Returning to School as a Culturally Responsive Teacher, Part 1

I was recently substitute teaching at a large and diverse high school when three young men walked in to the room. Only one of them was on the roster, but they were all being respectful, if not a little playful and off task. I didn’t know what to do, however, because if that had happened a year ago I would have thought that I should call security and have the two boys removed. Not forcefully. Not calling them out as having been a problem. But I would have had them removed because they weren’t supposed to be in my class and they didn’t want to leave.

I made small talk with the boys and we joked around a bit.

However, it occurred to me that it was no longer okay to just call security on boys who are not in the right classroom to get them escorted to the right spot because these were three boys of color, and the social justice needs of communities of color are heightened at this time in our nation’s fraught history.

I’m meeting with the vice principal tomorrow to find out how to be culturally responsive in this setting. I asked the vice principal to coach me and he is a Black man. I would have just let it slide and not made a deal of it, but my pastor is a Black man and he said that there was nothing more racist and damaging than nice white women teachers with low expectations. I’ll write more about what he says later this week as I assume a lot of people are worrying about how to be appropriate with discipline and feedback in the wake of civil rights movements of 2020 and 2021.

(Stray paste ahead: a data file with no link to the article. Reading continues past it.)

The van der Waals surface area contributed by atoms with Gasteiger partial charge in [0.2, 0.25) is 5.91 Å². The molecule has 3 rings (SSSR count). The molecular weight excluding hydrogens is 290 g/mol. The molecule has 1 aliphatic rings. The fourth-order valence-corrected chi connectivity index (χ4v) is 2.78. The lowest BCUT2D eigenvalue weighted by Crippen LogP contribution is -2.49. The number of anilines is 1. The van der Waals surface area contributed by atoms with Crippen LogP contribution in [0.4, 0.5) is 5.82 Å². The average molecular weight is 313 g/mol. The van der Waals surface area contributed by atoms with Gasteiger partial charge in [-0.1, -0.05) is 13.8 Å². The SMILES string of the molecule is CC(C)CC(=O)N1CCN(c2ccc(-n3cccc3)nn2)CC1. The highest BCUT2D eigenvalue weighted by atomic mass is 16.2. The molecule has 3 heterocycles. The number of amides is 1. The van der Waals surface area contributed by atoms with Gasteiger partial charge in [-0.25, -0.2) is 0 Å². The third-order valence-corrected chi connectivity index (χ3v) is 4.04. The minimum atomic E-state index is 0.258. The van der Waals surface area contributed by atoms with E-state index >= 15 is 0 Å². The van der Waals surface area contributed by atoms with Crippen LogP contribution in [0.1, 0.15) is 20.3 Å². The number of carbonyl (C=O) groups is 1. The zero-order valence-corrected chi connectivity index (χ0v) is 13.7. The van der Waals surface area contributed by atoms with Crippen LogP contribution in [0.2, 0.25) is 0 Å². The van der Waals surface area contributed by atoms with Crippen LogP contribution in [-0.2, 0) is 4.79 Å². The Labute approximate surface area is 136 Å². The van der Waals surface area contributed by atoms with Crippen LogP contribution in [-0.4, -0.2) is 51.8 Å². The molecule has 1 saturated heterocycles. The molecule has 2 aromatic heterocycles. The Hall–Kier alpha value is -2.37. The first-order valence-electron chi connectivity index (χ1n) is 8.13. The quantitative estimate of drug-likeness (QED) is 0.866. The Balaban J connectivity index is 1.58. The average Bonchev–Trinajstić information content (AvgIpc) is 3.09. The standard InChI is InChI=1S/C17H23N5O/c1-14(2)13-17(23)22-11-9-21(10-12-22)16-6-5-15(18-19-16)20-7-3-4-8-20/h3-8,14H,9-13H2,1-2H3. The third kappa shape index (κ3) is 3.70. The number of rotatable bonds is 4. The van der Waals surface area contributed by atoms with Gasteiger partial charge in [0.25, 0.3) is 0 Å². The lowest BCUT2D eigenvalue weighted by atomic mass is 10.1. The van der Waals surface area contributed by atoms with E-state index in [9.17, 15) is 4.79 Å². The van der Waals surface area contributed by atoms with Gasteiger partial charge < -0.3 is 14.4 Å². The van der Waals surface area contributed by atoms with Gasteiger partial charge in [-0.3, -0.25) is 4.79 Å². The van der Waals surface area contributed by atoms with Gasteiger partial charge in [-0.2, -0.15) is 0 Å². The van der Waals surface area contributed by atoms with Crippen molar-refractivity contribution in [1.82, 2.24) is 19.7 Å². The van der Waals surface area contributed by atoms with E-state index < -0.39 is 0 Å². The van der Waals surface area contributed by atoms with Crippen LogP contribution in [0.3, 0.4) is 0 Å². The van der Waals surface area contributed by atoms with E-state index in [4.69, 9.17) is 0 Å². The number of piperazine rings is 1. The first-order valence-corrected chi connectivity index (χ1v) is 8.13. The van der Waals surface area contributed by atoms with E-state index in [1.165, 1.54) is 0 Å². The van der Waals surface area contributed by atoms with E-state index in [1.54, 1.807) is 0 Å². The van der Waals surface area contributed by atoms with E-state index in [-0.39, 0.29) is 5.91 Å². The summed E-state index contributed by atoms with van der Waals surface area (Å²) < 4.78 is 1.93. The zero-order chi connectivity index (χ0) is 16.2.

Published by Seahurst Wellness and Education Center

I’m a skill-building, proficiency-obsessed tutor and consultant who puts relationships first. I am also a certificated teacher with over a decade of classroom experience. Everything I do is geared to facilitate students’ familial and scholarly wellness and their sense of meaningful contribution to society..

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